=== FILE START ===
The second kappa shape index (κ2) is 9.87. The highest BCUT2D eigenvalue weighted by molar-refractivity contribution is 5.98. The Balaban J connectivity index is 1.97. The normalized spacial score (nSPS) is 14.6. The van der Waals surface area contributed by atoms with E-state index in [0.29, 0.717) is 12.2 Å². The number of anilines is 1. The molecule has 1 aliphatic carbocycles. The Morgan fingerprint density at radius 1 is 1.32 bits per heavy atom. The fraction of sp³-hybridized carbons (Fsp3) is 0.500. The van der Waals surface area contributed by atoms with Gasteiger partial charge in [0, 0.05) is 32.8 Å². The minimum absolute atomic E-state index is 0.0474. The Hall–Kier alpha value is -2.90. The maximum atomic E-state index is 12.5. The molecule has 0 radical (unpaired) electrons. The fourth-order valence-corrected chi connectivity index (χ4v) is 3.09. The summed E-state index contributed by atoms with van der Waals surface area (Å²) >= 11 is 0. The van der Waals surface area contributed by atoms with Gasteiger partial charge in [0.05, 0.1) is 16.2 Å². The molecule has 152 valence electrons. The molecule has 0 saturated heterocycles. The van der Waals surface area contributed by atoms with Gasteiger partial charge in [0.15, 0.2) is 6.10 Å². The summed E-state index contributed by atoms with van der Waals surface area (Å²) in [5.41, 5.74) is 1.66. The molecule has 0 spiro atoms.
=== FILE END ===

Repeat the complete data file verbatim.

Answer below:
The second kappa shape index (κ2) is 9.87. The highest BCUT2D eigenvalue weighted by molar-refractivity contribution is 5.98. The Balaban J connectivity index is 1.97. The normalized spacial score (nSPS) is 14.6. The van der Waals surface area contributed by atoms with E-state index in [0.29, 0.717) is 12.2 Å². The number of anilines is 1. The molecule has 1 aliphatic carbocycles. The Morgan fingerprint density at radius 1 is 1.32 bits per heavy atom. The fraction of sp³-hybridized carbons (Fsp3) is 0.500. The van der Waals surface area contributed by atoms with Gasteiger partial charge in [0, 0.05) is 32.8 Å². The minimum absolute atomic E-state index is 0.0474. The Hall–Kier alpha value is -2.90. The maximum atomic E-state index is 12.5. The molecule has 0 radical (unpaired) electrons. The fourth-order valence-corrected chi connectivity index (χ4v) is 3.09. The summed E-state index contributed by atoms with van der Waals surface area (Å²) >= 11 is 0. The van der Waals surface area contributed by atoms with Gasteiger partial charge in [0.05, 0.1) is 16.2 Å². The molecule has 152 valence electrons. The molecule has 0 saturated heterocycles. The van der Waals surface area contributed by atoms with Gasteiger partial charge in [0.15, 0.2) is 6.10 Å². The summed E-state index contributed by atoms with van der Waals surface area (Å²) in [5.41, 5.74) is 1.66. The molecule has 0 spiro atoms.